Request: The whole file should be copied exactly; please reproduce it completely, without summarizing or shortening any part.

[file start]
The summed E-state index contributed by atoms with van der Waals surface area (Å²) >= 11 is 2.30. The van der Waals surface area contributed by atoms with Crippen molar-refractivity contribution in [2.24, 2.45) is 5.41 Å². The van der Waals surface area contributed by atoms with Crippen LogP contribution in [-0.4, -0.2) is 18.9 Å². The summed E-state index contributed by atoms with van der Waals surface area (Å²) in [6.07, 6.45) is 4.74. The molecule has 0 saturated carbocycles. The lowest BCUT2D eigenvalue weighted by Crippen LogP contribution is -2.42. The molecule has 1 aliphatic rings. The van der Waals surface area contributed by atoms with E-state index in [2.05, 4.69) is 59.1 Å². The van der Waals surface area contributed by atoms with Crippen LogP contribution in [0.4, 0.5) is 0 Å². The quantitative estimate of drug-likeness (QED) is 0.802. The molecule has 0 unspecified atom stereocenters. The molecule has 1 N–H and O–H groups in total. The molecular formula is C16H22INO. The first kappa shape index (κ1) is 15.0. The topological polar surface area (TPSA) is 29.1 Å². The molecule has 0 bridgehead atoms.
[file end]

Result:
The summed E-state index contributed by atoms with van der Waals surface area (Å²) >= 11 is 2.30. The van der Waals surface area contributed by atoms with Crippen molar-refractivity contribution in [2.24, 2.45) is 5.41 Å². The van der Waals surface area contributed by atoms with Crippen LogP contribution in [-0.4, -0.2) is 18.9 Å². The summed E-state index contributed by atoms with van der Waals surface area (Å²) in [6.07, 6.45) is 4.74. The molecule has 0 saturated carbocycles. The lowest BCUT2D eigenvalue weighted by Crippen LogP contribution is -2.42. The molecule has 1 aliphatic rings. The van der Waals surface area contributed by atoms with E-state index in [2.05, 4.69) is 59.1 Å². The van der Waals surface area contributed by atoms with Crippen LogP contribution in [0.4, 0.5) is 0 Å². The quantitative estimate of drug-likeness (QED) is 0.802. The molecule has 0 unspecified atom stereocenters. The molecule has 1 N–H and O–H groups in total. The molecular formula is C16H22INO. The first kappa shape index (κ1) is 15.0. The topological polar surface area (TPSA) is 29.1 Å². The molecule has 0 bridgehead atoms.